Should You Use Open-Source Software?

Open Source Software

To answer that question I need to explain what open-source software is. According to Wikipedia open-source software is “computer software with its source code made available with a license in which the copyright holder provides the rights to study, change, and distribute the software to anyone and for any purpose”. So what does that actually mean? In practical terms it means that you can legally use open-source software for personal or business use for no monetary payment. You can install it on as many computers as you want and use it for any purpose that you like. All for no fee.

I use open-source software every day. Well, that’s not quite true. There is the rare day when I don’t use a computer at all. The open source software that I use all the time is the web browser Firefox. I use Firefox not because it is open-source, but because I find it to be faster and more reliable than other web browsers for the way I use it. That last part of the sentence is important. Software is complex, but not as complex as people. Everybody has different requirements, likes and dislikes, work habits – the list is endless. I do like the free aspect of open-source software, but more for the freedom that it offers rather than the dollars and cents considerations. You can try open-source software for as long as you like. If you decide a particular package doesn’t work for you, or you simply don’t like it there is no penalty apart from the time you have invested in coming to that decision.

So my answer to the question is go ahead, but use it because it’s the best tool for the job not because it saves a few dollars.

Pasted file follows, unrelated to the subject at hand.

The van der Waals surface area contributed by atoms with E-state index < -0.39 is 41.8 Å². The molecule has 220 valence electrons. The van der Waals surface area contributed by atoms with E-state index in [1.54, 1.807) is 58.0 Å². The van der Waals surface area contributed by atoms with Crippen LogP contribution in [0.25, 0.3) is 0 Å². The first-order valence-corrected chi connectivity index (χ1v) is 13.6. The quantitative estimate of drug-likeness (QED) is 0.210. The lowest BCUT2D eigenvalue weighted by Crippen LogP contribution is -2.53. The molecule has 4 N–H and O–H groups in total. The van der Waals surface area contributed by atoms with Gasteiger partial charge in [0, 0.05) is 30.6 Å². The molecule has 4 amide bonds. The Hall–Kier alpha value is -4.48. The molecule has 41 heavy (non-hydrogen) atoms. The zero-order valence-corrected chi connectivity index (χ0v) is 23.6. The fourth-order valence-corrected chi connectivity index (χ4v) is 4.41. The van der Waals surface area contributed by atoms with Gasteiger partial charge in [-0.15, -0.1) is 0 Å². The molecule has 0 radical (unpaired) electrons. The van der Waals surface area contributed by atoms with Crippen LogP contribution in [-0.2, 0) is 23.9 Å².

Which Software Should I Try?

There are lots of different types of software. I’ll look at three categories only that you are likely to use for business and/or personal use.

Productivity software abounds, but the undisputed king in this category is Microsoft Office. I have to say that I have not found an adequate replacement for MS Office. Outlook is the best business email client by far and (almost) mandatory if you use Office 365. Some businesses use Open Office or Libre Office, but I find them clunky in comparison to MS Office.

I’ve already talked about the web browser Firefox. Many people like Chrome, though it’s not open-source. Many people use Internet Explorer or the newer Edge from Microsoft.

If you use a computer for long enough you will sooner or later need to deal with an archive file (think zip file). Archives actually come in many different formats but the one you will most commonly encounter is the zip format. Windows does have a built in way of accessing the contents of zip files which works well enough, though I find it inflexible. If you need a more powerful archive manipulation program have a look at 7-zip, a very powerful and fast archiving program.

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